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Excel Chapter 2

Chapter Demonstrable Skills

After completing the Excel Chapter 2 portion of the Excel & Data Analysis unit, students will be able to:

Demonstrable Skill Learning Activities
& Informal Assessments
Formal Assessments
(excluding Exams)
Design and create queries to extract desired information.
  • Access: Access Basics Participation Project
  • Access: Queries I Participation Project
  • Access: Queries II Participation Project
  • Access: Queries III Participation Project
  • Access: Queries IV Participation Project
  • MyLab Lesson C
  • Homework #4
  • Homework #5
  • Homework #6
  • MyLab Lesson C
Use absolute, mixed, and relative cell references in formulas.
  • Excel: Formulas & Functions I Participation Project
  • MyLab Lesson A
  • Homework #3
  • MyLab Lesson A
Use basic math and statistical functions such as SUM, AVERAGE, MEDIAN, MIN, MAX, and COUNT.
  • Excel: Formulas & Functions I Participation Project
  • MyLab Lesson A
  • Homework #2
  • MyLab Lesson A
  • MyLab Bonus Project #1
Use logical functions such as IF.
  • Excel: Formulas & Functions II Participation Project
  • MyLab Lesson A
  • Homework #2
  • MyLab Lesson A
Use lookup functions such as VLOOKUP and HLOOKUP.
  • Excel: Formulas & Functions III Participation Project
  • MyLab Lesson B
  • MyLab Lesson B
Calculate payments with financial functions such as PMT and FV.
  • Excel: Formulas & Functions III Participation Project
  • MyLab Lesson B
  • MyLab Lesson B

Chapter Notes

Cell references

A normal relative cell reference that changes when you copy it will look like this: A1.

An absolute cell reference will look like $A$1 with the $ telling Excel not to change the row or column when it is copied. If you copy a relative cell reference like A1 down one cell, it will change to B1. An absolute reference like $A$1 will not change when copied or AutoFilled [2].  

Function wizard

Chapter 2 covers basic math and statistical functions like SUM, AVERAGE, MEDIAN, MIN, MAX, and COUNT [1].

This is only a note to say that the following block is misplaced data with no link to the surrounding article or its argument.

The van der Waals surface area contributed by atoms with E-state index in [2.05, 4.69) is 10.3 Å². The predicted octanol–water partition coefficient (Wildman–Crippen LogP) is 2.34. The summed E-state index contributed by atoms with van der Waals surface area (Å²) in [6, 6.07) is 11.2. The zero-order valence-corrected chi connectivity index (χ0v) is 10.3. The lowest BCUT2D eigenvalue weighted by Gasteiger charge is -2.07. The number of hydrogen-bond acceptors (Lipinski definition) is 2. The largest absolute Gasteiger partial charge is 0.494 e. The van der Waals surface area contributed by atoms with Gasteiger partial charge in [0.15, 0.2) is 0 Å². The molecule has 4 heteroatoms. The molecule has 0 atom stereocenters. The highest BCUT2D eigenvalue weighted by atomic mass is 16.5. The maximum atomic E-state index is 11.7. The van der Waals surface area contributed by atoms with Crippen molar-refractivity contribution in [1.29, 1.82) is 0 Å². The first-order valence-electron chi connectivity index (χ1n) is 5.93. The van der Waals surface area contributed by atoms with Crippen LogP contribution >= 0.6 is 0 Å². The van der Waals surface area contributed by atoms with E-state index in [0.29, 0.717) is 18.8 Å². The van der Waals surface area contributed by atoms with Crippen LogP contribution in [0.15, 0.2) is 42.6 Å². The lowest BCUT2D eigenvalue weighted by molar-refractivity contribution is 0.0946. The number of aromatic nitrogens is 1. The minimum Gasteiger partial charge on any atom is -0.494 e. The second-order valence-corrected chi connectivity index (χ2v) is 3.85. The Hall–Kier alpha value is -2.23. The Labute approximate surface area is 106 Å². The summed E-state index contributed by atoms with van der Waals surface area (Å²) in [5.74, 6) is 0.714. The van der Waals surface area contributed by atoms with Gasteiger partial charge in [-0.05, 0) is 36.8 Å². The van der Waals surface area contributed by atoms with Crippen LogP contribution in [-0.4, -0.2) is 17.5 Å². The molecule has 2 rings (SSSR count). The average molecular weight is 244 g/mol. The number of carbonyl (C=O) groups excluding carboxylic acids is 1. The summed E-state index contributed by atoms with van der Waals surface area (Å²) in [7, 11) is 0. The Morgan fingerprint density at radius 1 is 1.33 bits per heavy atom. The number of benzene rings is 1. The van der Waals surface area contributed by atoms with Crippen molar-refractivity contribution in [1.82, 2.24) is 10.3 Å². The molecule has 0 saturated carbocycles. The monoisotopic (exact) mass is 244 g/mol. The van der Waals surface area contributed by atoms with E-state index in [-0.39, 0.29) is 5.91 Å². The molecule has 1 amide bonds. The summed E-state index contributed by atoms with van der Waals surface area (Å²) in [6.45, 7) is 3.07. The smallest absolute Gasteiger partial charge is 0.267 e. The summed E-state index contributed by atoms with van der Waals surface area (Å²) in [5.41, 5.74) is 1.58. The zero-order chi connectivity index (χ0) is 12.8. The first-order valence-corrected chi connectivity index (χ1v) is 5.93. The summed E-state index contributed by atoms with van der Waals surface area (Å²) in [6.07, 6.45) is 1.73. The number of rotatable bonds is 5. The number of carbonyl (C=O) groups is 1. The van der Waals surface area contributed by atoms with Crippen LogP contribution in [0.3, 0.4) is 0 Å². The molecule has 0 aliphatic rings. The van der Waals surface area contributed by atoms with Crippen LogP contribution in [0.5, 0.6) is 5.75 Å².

If you use the Insert Function Wizard, you can have Excel write these formulas for you. All you will have to do is select the cell range. Excel will often even suggest a range to use.  

IF statements

The IF function is used to evaluate statements. An IF statement consists of three parts - a condition, what happens if true, and what happens if false [1].

Condition:A1>60
If True: Pass
If False: Fail

Put together, the statement would read like this:

=IF(A1>60, "Pass", "False")

Tips & Tricks

Pay attention to the user interface

Always pay attention to what Excel offer to select for you when using the basic functions and the AutoSum button from the ribbon [2]!

Cell references

Let's take a close look at absolute references [2]. We'll start with a regular relative reference: 

=B6*((1+B3)^(C5-B5))

Let's modify it with absolute references. On Homeworks and Exams, you might encounter a line like this asking you to modify the basic formula (above) to include absolute references (below).

Cell references example

Don't just copy the base formula! You need to modify it!

  • The first B6 should be $B6 because it is column-absolute (the $ goes in front of the column reference to keep it from changing) 
  • B3 should be fully absolute $B$3 with $ in front of both to keep both from changing.
  • C5 should be C$5 because it is row absolute with the $ in front of the row reference to keep it from changing.
  • B5 should be fully absolute $B$5 with $ in front of both to keep both from changing
  • The formula that you place in cell C6 would look like

 =$B6*((1+$B$3)^(C$5-$B$5))-5

References

  1. A. Poatsy, K. Mulberry, C. Krebs, L. Hogan, A. Rutledge, and E. Cameron, Exploring Microsoft Office 2013, 1st ed., vol. 1. Upper Saddle River, NJ: Pearson Education, 2013.
  2. R. G. Phipps and B. M. Powell, “Excel Chapter 2,” Computer Science 101, May 18, 2016. Available: http://cs101.wvu.edu/materials/units/excel-data-analysis/excel-chapter-2/.